In the United States, diabetic kidney disease, or DKD, is responsible for more than half of all new cases of end-stage renal (kidney) disease. What’s more, over the last few decades we saw improvements in all major diabetic complications, but end-stage kidney disease rates declined the least, and it is still a cause of premature death from diabetes.
Predicting who will develop end-stage kidney disease is a challenge. There has been limited progress in identifying predictive biomarkers, making it hard to identify those most likely to encounter this complication. But two recent publications shed light on which people with diabetes will develop kidney disease. One is for protective factors, and the other predicts rapid decline in kidney function.
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The team, under the direction of JDRF grantee Andrzej S. Krolewski, M.D., Ph.D., asked the question: “What if individuals with impaired kidney function, but slow or minimal kidney decline, have protective factors, which makes them not develop end-stage kidney disease?”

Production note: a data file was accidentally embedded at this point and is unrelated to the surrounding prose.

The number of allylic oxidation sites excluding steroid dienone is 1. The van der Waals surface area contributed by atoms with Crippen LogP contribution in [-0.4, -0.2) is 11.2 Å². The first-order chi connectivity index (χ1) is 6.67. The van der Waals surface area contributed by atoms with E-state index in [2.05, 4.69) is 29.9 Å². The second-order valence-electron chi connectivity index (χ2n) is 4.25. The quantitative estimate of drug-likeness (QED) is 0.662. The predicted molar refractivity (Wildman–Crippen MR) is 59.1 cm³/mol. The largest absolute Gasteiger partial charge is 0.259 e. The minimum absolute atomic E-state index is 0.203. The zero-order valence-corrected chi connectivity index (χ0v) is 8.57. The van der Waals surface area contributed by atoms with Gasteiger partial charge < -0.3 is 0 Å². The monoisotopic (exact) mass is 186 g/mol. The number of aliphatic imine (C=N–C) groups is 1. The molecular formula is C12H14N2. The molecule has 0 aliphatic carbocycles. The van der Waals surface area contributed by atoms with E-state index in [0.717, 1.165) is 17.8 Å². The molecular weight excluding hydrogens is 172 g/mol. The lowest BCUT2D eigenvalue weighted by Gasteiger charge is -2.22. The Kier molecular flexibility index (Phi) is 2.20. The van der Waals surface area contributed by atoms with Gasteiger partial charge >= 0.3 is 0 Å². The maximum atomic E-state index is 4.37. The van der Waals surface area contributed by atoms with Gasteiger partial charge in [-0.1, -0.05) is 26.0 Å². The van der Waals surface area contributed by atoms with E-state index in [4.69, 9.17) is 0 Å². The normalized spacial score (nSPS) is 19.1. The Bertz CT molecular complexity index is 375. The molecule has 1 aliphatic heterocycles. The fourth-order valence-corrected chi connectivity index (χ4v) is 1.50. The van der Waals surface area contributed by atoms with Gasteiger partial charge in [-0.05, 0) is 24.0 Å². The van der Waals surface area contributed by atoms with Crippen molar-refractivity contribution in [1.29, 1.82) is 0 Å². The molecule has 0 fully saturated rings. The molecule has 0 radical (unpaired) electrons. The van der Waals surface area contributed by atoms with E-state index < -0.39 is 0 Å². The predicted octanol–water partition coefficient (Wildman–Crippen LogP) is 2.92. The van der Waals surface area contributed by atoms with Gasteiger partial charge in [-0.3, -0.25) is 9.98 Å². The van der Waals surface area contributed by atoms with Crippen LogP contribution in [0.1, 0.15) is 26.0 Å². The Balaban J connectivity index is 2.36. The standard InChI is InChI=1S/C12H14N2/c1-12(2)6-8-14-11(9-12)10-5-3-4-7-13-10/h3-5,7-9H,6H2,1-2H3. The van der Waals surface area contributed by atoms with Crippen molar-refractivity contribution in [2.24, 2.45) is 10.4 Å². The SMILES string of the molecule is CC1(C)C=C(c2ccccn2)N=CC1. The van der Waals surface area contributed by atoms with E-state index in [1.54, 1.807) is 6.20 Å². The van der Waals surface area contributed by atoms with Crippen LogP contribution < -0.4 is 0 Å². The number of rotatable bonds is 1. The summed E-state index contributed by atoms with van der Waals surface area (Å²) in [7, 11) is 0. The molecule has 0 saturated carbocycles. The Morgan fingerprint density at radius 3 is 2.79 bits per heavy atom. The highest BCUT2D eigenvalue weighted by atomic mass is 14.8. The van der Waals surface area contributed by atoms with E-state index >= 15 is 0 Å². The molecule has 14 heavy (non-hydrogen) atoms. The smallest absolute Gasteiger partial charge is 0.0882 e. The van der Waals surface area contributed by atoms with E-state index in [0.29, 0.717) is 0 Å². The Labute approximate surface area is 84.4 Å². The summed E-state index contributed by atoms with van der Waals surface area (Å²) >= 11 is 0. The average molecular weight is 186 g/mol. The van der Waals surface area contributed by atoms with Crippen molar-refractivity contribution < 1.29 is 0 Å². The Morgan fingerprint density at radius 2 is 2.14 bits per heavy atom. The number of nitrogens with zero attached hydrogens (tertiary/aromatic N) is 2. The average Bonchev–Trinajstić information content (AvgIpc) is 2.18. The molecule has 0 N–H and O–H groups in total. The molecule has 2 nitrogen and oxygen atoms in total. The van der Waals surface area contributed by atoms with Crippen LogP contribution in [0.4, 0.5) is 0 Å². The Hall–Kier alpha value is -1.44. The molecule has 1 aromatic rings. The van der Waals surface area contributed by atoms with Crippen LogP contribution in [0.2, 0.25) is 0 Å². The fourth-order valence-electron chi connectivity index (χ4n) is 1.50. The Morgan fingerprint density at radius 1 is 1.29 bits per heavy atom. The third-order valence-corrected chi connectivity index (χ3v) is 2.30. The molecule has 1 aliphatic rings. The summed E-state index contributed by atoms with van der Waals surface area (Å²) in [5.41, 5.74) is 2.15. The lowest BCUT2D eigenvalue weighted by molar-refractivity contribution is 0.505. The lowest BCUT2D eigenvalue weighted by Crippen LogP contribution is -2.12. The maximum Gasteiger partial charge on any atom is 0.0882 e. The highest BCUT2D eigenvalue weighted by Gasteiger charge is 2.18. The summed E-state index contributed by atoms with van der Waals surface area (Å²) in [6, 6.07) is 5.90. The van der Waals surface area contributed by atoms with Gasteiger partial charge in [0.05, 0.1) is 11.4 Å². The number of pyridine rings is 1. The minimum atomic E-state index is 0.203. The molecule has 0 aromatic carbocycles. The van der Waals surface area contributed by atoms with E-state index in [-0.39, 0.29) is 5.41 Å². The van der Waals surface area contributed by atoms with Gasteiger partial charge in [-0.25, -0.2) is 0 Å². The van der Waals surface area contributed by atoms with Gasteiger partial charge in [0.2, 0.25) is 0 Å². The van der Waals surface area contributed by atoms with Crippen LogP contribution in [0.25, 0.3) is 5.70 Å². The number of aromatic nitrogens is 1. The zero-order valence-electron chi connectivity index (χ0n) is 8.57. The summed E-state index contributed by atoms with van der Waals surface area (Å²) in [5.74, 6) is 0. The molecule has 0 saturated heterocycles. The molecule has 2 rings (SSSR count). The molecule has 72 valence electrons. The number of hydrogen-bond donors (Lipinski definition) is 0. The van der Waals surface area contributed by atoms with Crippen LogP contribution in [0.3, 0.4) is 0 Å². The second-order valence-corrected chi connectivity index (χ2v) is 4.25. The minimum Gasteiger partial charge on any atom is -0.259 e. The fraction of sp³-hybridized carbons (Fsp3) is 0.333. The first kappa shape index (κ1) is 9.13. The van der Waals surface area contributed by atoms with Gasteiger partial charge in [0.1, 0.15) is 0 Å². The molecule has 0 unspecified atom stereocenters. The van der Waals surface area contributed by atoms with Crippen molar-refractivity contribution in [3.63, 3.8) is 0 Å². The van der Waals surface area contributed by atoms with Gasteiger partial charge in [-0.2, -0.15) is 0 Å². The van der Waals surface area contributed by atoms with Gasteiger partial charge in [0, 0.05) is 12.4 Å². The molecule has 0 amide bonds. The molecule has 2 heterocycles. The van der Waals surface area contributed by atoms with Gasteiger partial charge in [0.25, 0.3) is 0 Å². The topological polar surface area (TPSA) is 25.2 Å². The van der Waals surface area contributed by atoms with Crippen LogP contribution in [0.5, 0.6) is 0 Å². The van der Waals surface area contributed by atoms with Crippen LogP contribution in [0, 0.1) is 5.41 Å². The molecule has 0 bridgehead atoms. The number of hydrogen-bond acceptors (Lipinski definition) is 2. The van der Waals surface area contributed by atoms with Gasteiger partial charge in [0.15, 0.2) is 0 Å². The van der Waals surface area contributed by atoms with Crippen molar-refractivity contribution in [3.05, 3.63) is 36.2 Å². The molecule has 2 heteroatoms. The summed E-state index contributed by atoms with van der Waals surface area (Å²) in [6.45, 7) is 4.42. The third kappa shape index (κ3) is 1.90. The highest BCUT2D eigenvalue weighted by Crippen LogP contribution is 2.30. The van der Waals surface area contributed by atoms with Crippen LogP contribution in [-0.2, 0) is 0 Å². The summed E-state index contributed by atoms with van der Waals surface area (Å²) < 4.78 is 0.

And, you know what? They were right!
They studied the proteins that were elevated in those with slow or minimal kidney decline and considered them as candidate protective factors. They identified eight proteins. When these eight proteins were considered together, only three—ANGPT1, TNFSF12, and FGF20—showed a strong, independent protective effect against progressive kidney decline.
These three protective proteins may serve as biomarkers to stratify individuals according to risk of progression to end-stage kidney disease, giving those at risk the information they need to employ preventative strategies. They might also be investigated as potential therapies to delay or prevent the onset of kidney decline.
Another publication focused on different players: lipids—a group of compounds, including fats, oils, cholesterol, and hormones, which do not dissolve in water. The team, led by JDRF-funded Kumar Sharma, M.D., and Subramaniam Pennathur, M.D., found that a biological signature, or unique presence, of free fatty acids and phospholipids were able to predict early rapid kidney decline in T1D. This finding may be used to identify high-risk people at an early stage of T1D, when preventive strategies could provide opportunities to preserve kidney function.
This was funded by the JDRF Center of Excellence at the Elizabeth Weiser Caswell Institute at the University of Michigan to identify biomarkers of diabetic kidney disease, to enable the development of early intervention therapies and better designed clinical trials.
This content was originally published here.